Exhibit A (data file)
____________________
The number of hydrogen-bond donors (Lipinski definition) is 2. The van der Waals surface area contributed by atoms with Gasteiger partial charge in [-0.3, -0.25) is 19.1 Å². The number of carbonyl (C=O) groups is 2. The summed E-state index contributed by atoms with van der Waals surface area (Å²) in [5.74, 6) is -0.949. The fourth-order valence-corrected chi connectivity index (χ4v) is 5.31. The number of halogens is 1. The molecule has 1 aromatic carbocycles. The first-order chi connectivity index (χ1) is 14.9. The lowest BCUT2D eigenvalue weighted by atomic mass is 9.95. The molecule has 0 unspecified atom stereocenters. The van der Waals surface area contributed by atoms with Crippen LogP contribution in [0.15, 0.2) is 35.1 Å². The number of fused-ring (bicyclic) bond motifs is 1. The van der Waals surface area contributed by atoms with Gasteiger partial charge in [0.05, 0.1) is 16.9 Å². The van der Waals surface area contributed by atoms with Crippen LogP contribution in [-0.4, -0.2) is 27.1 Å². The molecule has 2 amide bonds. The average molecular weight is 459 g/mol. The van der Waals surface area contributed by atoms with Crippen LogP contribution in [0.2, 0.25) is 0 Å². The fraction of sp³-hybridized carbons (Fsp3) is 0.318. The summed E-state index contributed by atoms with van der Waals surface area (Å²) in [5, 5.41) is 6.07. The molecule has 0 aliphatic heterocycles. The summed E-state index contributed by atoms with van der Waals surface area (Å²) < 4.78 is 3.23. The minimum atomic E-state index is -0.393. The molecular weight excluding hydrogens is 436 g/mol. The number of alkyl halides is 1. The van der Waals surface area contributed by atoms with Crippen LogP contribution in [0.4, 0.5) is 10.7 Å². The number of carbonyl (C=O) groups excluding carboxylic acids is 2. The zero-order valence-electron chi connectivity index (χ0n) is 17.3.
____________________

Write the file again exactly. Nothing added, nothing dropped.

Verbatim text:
The number of hydrogen-bond donors (Lipinski definition) is 2. The van der Waals surface area contributed by atoms with Gasteiger partial charge in [-0.3, -0.25) is 19.1 Å². The number of carbonyl (C=O) groups is 2. The summed E-state index contributed by atoms with van der Waals surface area (Å²) in [5.74, 6) is -0.949. The fourth-order valence-corrected chi connectivity index (χ4v) is 5.31. The number of halogens is 1. The molecule has 1 aromatic carbocycles. The first-order chi connectivity index (χ1) is 14.9. The lowest BCUT2D eigenvalue weighted by atomic mass is 9.95. The molecule has 0 unspecified atom stereocenters. The van der Waals surface area contributed by atoms with Crippen LogP contribution in [0.15, 0.2) is 35.1 Å². The number of fused-ring (bicyclic) bond motifs is 1. The van der Waals surface area contributed by atoms with Gasteiger partial charge in [0.05, 0.1) is 16.9 Å². The van der Waals surface area contributed by atoms with Crippen LogP contribution in [-0.4, -0.2) is 27.1 Å². The molecule has 2 amide bonds. The average molecular weight is 459 g/mol. The van der Waals surface area contributed by atoms with Crippen LogP contribution in [0.2, 0.25) is 0 Å². The fraction of sp³-hybridized carbons (Fsp3) is 0.318. The summed E-state index contributed by atoms with van der Waals surface area (Å²) in [5, 5.41) is 6.07. The molecule has 0 aliphatic heterocycles. The summed E-state index contributed by atoms with van der Waals surface area (Å²) < 4.78 is 3.23. The minimum atomic E-state index is -0.393. The molecular weight excluding hydrogens is 436 g/mol. The number of alkyl halides is 1. The van der Waals surface area contributed by atoms with Crippen LogP contribution in [0.4, 0.5) is 10.7 Å². The number of carbonyl (C=O) groups excluding carboxylic acids is 2. The zero-order valence-electron chi connectivity index (χ0n) is 17.3.